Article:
of experience that they learn to distinguish and arrange particulars. Hence it appears, that Hamlet chose Horatio as his friend, when about six years of age-when experience had taught him to “tell a dray-horse from a poney.”


(h) We beg you'll give us grace and time.

For us, grace, or indulgence ; for our pantomime, the time requisite for its performance.

This exquisite prologue stands unrivalled. Unlike similar compositions of our own times, it neither fatigues by a dull and formal prolixity, nor disgusts by a reiteration of hopes, and doubts, and fears, frivolous and unavailing: laconic and forcible, it demands nothing but that which it is entitled to claim,-time and attention; wisely considering that a good play can have no foundation more secure than its own merit, and that a whining prologue cannot prejudice a judicious audience in favour of a bad one, whatever is servile or impertinent it properly rejects. Like the Apollo of the Vatican, let this prologue be revered as the master-piece of its art; whose beauties the meanest artist may imitate, but the most exalted dare not hope to equal.


This prologue is a very close imitation of the celebrated prologue to Gonzago and Baptista, which, even in the hands of our author, has been improved in no respect but in brevity:

“ For us, and for our Tragedie,
“ Here, stopeyng to your clemencie,
“ We beg your hereyng patientlie."



Some of the later editions have it, « The MeloDrama ;" but it is evidently an alteration of some modern editor, emanating from incogitancy. The melodrama, which was neither tragedy, nor comedy, nor opera, nor farce, nor pantomime, but a barbarous and an unnatural combination of all, was unknown in the time of our poet: the climax of theatrical licentiousness, it remained to be introduced in the reign of when our stage had arrived at a state the most abject and degraded. We, who live in an age when the theatre is dignified and adorned by a K- and a S-, with a copious range of drama for the display of their exalted talents, have but little cause to fear the re-admission of this monstrous abortion of dramatic libertinism : 1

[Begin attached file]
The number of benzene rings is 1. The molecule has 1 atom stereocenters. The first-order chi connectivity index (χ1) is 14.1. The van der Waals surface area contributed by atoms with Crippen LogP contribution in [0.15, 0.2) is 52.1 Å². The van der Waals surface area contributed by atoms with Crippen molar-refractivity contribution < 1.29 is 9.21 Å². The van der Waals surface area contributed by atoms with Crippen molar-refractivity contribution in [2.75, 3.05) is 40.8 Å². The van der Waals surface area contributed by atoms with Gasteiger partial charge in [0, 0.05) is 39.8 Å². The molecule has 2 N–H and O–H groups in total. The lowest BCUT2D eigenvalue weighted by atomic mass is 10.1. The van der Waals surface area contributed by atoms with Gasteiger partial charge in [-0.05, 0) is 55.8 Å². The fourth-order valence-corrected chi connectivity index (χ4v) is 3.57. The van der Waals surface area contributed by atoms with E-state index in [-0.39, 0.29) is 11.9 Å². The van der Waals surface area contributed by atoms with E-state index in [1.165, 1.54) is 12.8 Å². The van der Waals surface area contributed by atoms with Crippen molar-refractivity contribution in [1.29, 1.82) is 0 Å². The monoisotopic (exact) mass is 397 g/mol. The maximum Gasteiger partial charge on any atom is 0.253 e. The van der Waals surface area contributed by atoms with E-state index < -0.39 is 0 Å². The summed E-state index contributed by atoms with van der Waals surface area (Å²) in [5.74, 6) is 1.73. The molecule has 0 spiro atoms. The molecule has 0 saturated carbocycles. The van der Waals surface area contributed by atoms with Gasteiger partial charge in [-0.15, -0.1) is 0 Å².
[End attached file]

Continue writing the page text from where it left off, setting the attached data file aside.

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that it would be tolerated by an audience, sensible and judicious, it were absurd to suppose.



A breeze; a kick-up.


I find this word, used, in the same sense, in an old ballad, (which, no doubt, was within our author's knowledge,) called Molle in ye Wadde. bl. let. 1564 :

“ Molle in ye Wadde and I felle outte,
“ And what doe you thinke it was aboutte?
« She wanted monnie - I had nonne,
“ And that's ye waie ye row begun." [began]


(1) Jump o'er a broomstick

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We might, with more propriety, read mop-stick ; but, as I do not approve of alterations unsupported by au

thority, or of emendations, captious and arbitrary, I leave B the text as I found it.


Broomstick is certainly right. The allusion is to an antient custom noticed in Quiz'em's Chronicles, printed by Stephen Typpe, at the Sign of the Catte and Fiddelle, London, 1598, bl. let. and entered in the books of the Stationers' Company, November 1598.

And ye Bryde and ye Brydegroome, not “ handyely fyndeing a Parson, and being in grievous “ hayst to bee wed; they did take a Broome-stycke, and

they did jumpe from one syde of ye Broome-stycke over " to ye other syde thereof; and haveing so done, they 66 did thinke them lawfulle Man and Wyffe.


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AMONGST. the popular superstitions is one, that butter is mad twice a year; viz. in summer, when its liquability renders it tenable only in a spoon; and, in winter, when, no longer intenerate, by its inflexible viscosity, it obstinately resists the knife.


(6) Thou'lt sweetly tickle this young Jockey's mutton.

The quarto reads, and, I think, properly, pickle.


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